Pension funds could finance new homes, report suggests
October 27, 2012
The Future Homes Commission, set up by the Royal Institute of British Architects, has released a report suggesting that council pension funds could be used to build 100,000 to 300,000 homes in the UK every year. The report said a housing revolution would lead to economic growth and create tens of thousands of jobs was possible without increasing government debt.
Research by the commission has shown that the assets in local government pension schemes could be pooled to provide a £10bn housing fund.
The Housing Minister, Mark Prisk, has said that the proposals are innovative and interesting and would be considered carefully.
Commission chairman Sir John Banham said, “There is no better time to tackle the UK housing crisis. After a year-long national inquiry, the Future Homes Commission has concluded a housing revolution is entirely possible and will lead economic growth.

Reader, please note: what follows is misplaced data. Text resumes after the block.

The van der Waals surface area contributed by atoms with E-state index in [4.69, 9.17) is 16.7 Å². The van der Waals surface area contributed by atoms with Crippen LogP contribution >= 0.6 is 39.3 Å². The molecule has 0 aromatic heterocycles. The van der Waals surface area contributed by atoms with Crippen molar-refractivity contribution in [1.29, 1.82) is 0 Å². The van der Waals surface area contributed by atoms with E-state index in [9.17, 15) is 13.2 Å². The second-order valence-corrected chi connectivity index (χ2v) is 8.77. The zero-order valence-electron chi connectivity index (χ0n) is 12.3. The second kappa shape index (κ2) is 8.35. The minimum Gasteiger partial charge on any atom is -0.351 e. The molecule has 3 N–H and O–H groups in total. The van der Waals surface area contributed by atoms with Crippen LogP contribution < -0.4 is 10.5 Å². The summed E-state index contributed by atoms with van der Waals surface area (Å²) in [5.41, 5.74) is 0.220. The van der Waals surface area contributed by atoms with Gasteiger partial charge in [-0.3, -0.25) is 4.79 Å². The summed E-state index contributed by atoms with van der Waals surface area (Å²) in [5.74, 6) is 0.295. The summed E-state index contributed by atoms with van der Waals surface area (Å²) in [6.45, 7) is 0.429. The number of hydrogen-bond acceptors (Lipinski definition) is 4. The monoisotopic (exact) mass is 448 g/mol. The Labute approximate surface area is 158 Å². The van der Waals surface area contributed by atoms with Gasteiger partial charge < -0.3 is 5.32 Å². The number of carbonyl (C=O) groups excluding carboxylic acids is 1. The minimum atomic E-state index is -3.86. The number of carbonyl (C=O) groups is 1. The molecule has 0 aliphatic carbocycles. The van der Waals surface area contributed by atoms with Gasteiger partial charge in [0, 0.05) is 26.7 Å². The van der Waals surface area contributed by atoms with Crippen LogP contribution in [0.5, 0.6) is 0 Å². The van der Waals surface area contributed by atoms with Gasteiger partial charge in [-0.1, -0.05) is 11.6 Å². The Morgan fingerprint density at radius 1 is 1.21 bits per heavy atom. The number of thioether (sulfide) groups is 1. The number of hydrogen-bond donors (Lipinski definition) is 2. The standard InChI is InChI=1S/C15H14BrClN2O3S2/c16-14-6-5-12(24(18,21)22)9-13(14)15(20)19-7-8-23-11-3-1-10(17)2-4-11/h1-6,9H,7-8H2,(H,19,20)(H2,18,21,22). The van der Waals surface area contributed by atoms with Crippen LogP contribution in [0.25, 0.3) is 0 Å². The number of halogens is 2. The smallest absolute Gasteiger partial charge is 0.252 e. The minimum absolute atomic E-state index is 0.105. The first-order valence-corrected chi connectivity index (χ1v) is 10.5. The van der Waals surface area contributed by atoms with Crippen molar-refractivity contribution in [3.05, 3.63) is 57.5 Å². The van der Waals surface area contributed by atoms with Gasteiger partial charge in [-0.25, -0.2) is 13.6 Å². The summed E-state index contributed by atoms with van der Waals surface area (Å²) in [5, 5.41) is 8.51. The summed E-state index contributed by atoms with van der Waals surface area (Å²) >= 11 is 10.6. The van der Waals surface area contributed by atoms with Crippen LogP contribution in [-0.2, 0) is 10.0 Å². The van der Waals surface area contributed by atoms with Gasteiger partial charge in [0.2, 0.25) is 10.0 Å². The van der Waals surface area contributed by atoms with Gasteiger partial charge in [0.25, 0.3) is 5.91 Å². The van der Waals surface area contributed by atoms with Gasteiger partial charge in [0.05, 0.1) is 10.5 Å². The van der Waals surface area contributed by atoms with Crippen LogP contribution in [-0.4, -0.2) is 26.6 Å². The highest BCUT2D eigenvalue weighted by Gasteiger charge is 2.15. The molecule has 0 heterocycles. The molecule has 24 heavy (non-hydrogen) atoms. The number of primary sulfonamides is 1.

We need to increase massively the number of quality homes being built for many years to come, but also to develop communities which enhance the quality of life for both new residents and those living in existing communities nearby. All this has to, and can, happen without any additional government funding.
We strongly believe that local government can become the leader of new development once again, by using their assets and powers to create the type of mature, sustainable, mixed tenure communities that Britain needs and that institutional and international investors want to invest in.”
The study said the UK needed a threefold increase in the number of new homes to help end the “blight” of poor housing. The Local Housing Development Fund would be used to build quality homes that could be sold in the future to replenish the pot.
There has been a positive response form local councils but many have stated that the government must ease restrictions on the ability of local authorities to borrow for house building to help fully implement these plans.
Orginally posted on BBC News